- Special Projects
Editor’s note: For Hawaii’s Aug. 11 primary, Civil Beat asked candidates to answer some questions about where they stand on various issues and what their priorities will be if elected.
The following came from Tina Wildberger, a Democratic candidate for the state House of Representatives District 11, which covers Kihei, Wailea and Makena. There are two other Democratic candidates, Donald Couch Jr. and Lee Myrick Jr.
1. Should the Legislature be more transparent and accountable? What would you do, given how tough it can be for individual lawmakers to go against leadership, to bring about needed reform in areas like sexual harassment policies, lobbyist regulation, fundraising during session and televising and archiving all hearings?
I am interested in bringing a renewed concept of service to the state House. Rather than a club of entitled bureaucrats the House needs to be The People’s House. Accountability, transparency and service are the ideals I will champion. Maui County streams every council meeting, the state should stream whenever in session or in committee and archive minutes in a searchable database not random PDFs. I will push for access to documents without monetizing government information. I will push for the end of “frankenbills.”
With enough women elected this year, sexual harassment policy can be crafted to reflect a zero tolerance work place environment. Lobbyists are numerous, connected, organized, well funded and insidious. The recent Democratic Party chair vote demonstrated the lobbyists’ power but the SCC elections showed that it is possible for un-purchased delegates to resist and prevail using existing rules. This is also true for the Legislature. Some states have term limits for legislative members, which is good but then cedes power to lifelong lobbyists. I would propose term limits for lobbyists as well as more rules to limit access and authority. Many lawmakers are ready to do business a better way, a different way.
2. Hawaii is the only Western state without a statewide citizens initiative process. Do you support such a process?
I do. Having access to this process will help decentralize our government and give voters a stronger voice and more ability to affect the change they would like to see. The process should be open enough to allow innovation and strict enough to prevent special interests and frivolous initiatives. It can be modeled after other states where it is working.
3. Hawaii has the most lopsided Legislature in the country, with no Republicans in the Senate and only five in the House. How would you ensure there is an open exchange of ideas, transparency and accountability for decisions? What do you see as the consequences of one-party control, and how would you address that?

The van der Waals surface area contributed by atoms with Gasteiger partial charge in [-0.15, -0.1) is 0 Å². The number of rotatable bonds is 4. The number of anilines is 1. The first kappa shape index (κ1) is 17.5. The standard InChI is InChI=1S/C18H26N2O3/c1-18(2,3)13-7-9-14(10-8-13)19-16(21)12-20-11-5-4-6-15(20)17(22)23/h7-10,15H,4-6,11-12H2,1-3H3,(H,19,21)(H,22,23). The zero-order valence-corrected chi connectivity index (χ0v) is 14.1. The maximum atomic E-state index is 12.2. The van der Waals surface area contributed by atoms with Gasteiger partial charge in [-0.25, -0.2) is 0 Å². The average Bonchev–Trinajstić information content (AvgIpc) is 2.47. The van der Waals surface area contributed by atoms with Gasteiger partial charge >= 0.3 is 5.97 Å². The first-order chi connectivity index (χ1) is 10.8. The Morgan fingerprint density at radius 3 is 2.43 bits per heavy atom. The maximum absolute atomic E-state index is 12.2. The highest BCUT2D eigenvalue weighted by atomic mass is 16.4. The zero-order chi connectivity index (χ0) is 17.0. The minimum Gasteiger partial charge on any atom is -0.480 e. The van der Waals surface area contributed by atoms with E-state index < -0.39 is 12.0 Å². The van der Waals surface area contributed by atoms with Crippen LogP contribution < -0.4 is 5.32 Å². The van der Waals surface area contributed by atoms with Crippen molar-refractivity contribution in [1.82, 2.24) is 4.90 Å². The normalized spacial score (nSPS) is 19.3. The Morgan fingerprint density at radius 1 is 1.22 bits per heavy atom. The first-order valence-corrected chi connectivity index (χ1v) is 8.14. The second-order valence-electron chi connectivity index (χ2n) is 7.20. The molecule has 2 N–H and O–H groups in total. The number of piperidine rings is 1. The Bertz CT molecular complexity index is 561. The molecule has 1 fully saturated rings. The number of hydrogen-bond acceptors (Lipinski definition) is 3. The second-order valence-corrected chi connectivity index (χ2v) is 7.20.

I think the biggest problem with the single-party situation is that we end up with conservatives and progressives running against each other under one party name. Consequently, our state House races end up being decided by a sliver minority of voters in the primaries, like my race where there is no Republican candidate running. My opponent is a converted Republican now running as a Democrat. With 15,000 registered voters in my district, my race will be decided by just 3,000 or so voters since so many people only vote in general election races.
Republicans are left without a voice unless they vote in the Democratic section of the primary ballot. Based on my canvassing feedback many Republicans do not bother to vote in the primary at all. I was disappointed to see the Independent Party disbanded. I think both state and federal governments would benefit from more parties.
This is a difficult problem to resolve, we must have honest debate to refine policies. I offer respectful consideration of opposing views and hope that will encourage and embolden Republicans and others to speak their minds a see if they have public support outside the Democratic bubble.
4. Would you support more frequent campaign finance reporting during election years, particularly before the primary? What other steps would you take to improve lobbying and financial disclosures?
Oh yes, we need quarterly reporting. Who a candidate takes money from is meaningful. Who lobbyists are giving their money to matters as well. If voters had more information earlier in the campaign season, challengers to the status quo would be able to get their messages out and make their distinction earlier in the race, instead of right before the primary. I would not and could not run my company with only annual or semi-annual reports. We need to increase auditing as well to prevent mistakes from becoming bad habits.
5. Hawaii’s public records law requires that records be made available whenever possible. Yet state agencies often resist release through delays and imposing excessive fees. What would you do to ensure the public has access to government records?
Departments that drag their feet in transparency need to be called to task. Documents and records need to be available preferably without having to ask. With the advent of technology, there is no excuse that all records are not available to the public. Charging for producing records should be minimal and only if redaction is necessary. Electronic records should be free. I can understand nominal charges (paper and ink, not labor) for printed records. The key is to change the archiving systems from random PDFs to scalable, searchable databases. It does cost to make changes but it is necessary and possible.
6. Are you satisfied with the current plans to pay for the state’s unfunded liabilities? If not, how would you propose to meet pension and health obligations for public workers?
National single payer health care would go a long way to ameliorate this looming challenge. Defined benefit plans with expensive medical would see major savings reducing the state’s liability. With baby boomers retiring now, there will be large near-term payout obligations. I would consider perhaps a rule that in spite of eligibility of retirement, that complete benefits wouldn’t be realized until age 65 except for medical coverage. Or, perhaps a progressive, scaled benefit plan also based on age for people retiring before age 65 as many government workers “retire” to private sector jobs.